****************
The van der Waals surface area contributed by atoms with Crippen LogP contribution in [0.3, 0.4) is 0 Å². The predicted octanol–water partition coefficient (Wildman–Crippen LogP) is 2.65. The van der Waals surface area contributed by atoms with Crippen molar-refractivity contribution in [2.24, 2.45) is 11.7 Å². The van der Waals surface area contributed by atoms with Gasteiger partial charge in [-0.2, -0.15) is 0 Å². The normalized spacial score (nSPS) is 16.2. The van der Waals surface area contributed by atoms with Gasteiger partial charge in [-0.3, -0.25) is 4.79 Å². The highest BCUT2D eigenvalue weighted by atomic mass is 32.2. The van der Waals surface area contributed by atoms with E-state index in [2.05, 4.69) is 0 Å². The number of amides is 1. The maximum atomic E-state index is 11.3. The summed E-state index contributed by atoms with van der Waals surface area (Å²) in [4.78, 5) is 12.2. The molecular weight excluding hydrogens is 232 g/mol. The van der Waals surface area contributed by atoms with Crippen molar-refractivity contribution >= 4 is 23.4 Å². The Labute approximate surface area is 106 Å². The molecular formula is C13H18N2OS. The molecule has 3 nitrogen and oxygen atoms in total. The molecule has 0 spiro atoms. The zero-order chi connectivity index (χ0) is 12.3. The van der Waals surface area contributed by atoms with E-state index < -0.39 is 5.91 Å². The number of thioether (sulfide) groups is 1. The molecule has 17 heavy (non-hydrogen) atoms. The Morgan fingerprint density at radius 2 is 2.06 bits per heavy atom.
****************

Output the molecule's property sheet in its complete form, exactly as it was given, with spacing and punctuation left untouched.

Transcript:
The van der Waals surface area contributed by atoms with Crippen LogP contribution in [0.3, 0.4) is 0 Å². The predicted octanol–water partition coefficient (Wildman–Crippen LogP) is 2.65. The van der Waals surface area contributed by atoms with Crippen molar-refractivity contribution in [2.24, 2.45) is 11.7 Å². The van der Waals surface area contributed by atoms with Gasteiger partial charge in [-0.2, -0.15) is 0 Å². The normalized spacial score (nSPS) is 16.2. The van der Waals surface area contributed by atoms with Gasteiger partial charge in [-0.3, -0.25) is 4.79 Å². The highest BCUT2D eigenvalue weighted by atomic mass is 32.2. The van der Waals surface area contributed by atoms with E-state index in [2.05, 4.69) is 0 Å². The number of amides is 1. The maximum atomic E-state index is 11.3. The summed E-state index contributed by atoms with van der Waals surface area (Å²) in [4.78, 5) is 12.2. The molecular weight excluding hydrogens is 232 g/mol. The van der Waals surface area contributed by atoms with Crippen molar-refractivity contribution >= 4 is 23.4 Å². The Labute approximate surface area is 106 Å². The molecular formula is C13H18N2OS. The molecule has 3 nitrogen and oxygen atoms in total. The molecule has 0 spiro atoms. The zero-order chi connectivity index (χ0) is 12.3. The van der Waals surface area contributed by atoms with E-state index < -0.39 is 5.91 Å². The number of thioether (sulfide) groups is 1. The molecule has 17 heavy (non-hydrogen) atoms. The Morgan fingerprint density at radius 2 is 2.06 bits per heavy atom.